Take Your Time
Blue Gene Tyranny
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||Song No. 1 (From "The Driver's Son") [Take One]||Blue Gene Tyranny||8:25||£0.79||View in iTunes|
||Remember to Say This||Blue Gene Tyranny||0:40||£0.79||View in iTunes|
||The Drifter (Free Reading)||Blue Gene Tyranny||7:44||£0.79||View in iTunes|
||A Letter from Home (The Harmonic Branching)||Blue Gene Tyranny||9:34||£0.79||View in iTunes|
||Wish I Had Said That (L'esprit de l'escalier)||Blue Gene Tyranny||0:42||£0.79||View in iTunes|
||Song No. 1 (From "The Driver's Son") [Take Two]||Blue Gene Tyranny||7:23||£0.79||View in iTunes|
||Meditation: Nothing's Changed, Everything's Changed||Blue Gene Tyranny||9:23||£0.79||View in iTunes|
||Song No. 43, Empathy (From "The Driver's Son")||Blue Gene Tyranny||6:54||£0.79||View in iTunes|
||Spirit||Blue Gene Tyranny||7:09||£0.79||View in iTunes|
Take Your Time is a collection of works for solo piano (occasionally augmented by electronics) by Tyranny, the pianist/composer known for his long association with Robert Ashley. Who imparted what amount of influence to whom may be a matter of debate, but listeners familiar with Ashley's languid, quirky soundscapes will find themselves on somewhat familiar ground here. Tyranny's pieces operate on dual levels: on the one hand, they're often simply beautiful, romantic songs, drawing on jazz and folk traditions in a manner that veers between pastoral Americana and the cocktail bar. But there's often an ever so slightly disturbing tinge cast over the proceedings, a faint hint of the sardonic, the decaying underbelly beneath all the pleasantries. It's like a Kodachrome family snapshot with hints of mottling seeping to the surface. Several of the works were originally designed for vocal accompaniment, but all succeed quite well on their own. Tyranny tends toward a calmly rambling style, taking the album's title to heart, and prefers beguiling the listener rather than bludgeoning him over the head with his formidable pianistic skills. Some of the pieces, including the chorale-like "A Letter from Home," are just gorgeous meditations on bare-bones themes, the sort of thing that fans of Robin Holcomb will greatly enjoy. But there's almost always that air of disquiet that rescues the songs from any charge of banality. And sometimes, he merely aims for the sublime and hits it, as on "Meditation: Nothing's Changed, Everything's Changed," a stunning, frozen-in-its-tracks piece for "electromagnetically stimulated piano." As "Spirit" closes things out in a harmonic haze, one feels as though having been transported to just a slightly different space, tangential to the usual one, but oddly different. A lovely recording.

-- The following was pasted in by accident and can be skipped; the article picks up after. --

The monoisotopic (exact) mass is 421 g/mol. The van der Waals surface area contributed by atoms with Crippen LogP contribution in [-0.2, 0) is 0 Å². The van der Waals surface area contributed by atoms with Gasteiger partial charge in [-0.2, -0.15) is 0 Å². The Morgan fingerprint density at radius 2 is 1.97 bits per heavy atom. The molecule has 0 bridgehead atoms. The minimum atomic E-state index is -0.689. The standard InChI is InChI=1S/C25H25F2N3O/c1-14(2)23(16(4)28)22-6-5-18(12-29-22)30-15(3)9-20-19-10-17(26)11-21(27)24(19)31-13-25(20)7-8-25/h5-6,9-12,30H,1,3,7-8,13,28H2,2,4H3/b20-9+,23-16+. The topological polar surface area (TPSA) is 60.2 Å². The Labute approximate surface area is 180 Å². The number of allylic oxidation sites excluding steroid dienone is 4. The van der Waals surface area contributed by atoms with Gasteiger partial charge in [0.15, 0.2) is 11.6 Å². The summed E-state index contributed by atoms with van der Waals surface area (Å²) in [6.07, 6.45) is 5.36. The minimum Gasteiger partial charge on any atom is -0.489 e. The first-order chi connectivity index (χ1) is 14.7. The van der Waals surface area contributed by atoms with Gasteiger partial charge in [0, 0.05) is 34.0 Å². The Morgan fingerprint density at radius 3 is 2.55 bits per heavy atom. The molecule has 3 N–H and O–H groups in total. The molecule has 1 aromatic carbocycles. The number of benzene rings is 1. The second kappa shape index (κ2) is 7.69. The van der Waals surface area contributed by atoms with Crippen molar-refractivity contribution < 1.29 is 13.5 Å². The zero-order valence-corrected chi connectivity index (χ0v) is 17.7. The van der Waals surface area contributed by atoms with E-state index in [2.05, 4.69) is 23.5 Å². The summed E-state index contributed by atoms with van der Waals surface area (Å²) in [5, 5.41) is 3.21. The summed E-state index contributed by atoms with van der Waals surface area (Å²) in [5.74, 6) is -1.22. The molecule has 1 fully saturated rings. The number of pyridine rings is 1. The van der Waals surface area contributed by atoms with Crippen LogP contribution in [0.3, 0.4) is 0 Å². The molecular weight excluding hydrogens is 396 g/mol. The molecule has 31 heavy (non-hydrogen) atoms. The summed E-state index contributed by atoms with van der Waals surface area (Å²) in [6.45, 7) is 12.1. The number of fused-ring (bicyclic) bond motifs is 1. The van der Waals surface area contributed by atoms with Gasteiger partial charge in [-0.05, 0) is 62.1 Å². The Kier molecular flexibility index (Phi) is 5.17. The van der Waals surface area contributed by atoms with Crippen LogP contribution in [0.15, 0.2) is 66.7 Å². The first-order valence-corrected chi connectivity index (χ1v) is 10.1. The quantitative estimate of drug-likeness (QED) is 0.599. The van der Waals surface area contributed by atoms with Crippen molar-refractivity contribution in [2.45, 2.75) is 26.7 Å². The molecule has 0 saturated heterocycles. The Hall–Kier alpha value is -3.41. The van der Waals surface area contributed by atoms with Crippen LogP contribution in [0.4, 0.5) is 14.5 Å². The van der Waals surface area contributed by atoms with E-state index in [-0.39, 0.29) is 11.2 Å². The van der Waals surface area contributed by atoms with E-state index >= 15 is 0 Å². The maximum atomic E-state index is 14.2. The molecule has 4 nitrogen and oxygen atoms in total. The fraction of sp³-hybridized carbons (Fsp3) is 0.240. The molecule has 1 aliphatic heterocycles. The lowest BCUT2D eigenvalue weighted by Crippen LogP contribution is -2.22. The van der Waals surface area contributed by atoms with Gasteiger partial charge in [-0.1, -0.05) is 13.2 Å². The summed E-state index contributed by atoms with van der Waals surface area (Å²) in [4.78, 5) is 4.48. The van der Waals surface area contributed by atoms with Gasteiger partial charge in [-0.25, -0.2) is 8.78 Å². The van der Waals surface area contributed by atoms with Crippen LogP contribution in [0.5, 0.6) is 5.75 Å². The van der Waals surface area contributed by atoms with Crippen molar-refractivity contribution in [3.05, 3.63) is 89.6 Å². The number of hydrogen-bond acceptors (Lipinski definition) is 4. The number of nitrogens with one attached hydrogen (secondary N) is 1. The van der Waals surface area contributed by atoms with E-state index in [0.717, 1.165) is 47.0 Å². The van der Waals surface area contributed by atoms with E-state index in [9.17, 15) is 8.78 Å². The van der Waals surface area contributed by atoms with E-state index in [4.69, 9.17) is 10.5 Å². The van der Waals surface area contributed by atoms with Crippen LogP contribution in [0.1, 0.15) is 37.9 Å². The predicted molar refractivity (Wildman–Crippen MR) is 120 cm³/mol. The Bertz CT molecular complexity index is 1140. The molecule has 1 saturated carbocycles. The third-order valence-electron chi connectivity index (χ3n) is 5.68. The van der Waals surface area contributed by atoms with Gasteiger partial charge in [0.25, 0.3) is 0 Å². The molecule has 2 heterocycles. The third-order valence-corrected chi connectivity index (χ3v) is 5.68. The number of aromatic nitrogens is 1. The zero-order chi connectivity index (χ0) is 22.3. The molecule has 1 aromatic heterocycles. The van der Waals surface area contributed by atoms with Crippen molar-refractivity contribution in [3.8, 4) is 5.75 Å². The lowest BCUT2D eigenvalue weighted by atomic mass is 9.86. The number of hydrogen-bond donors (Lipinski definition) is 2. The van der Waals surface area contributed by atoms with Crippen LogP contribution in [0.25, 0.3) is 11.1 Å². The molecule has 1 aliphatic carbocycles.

Born: 01 January 1945 in San Antonio, TX
Years Active: '50s, '60s, '70s, '80s, '90s, '00s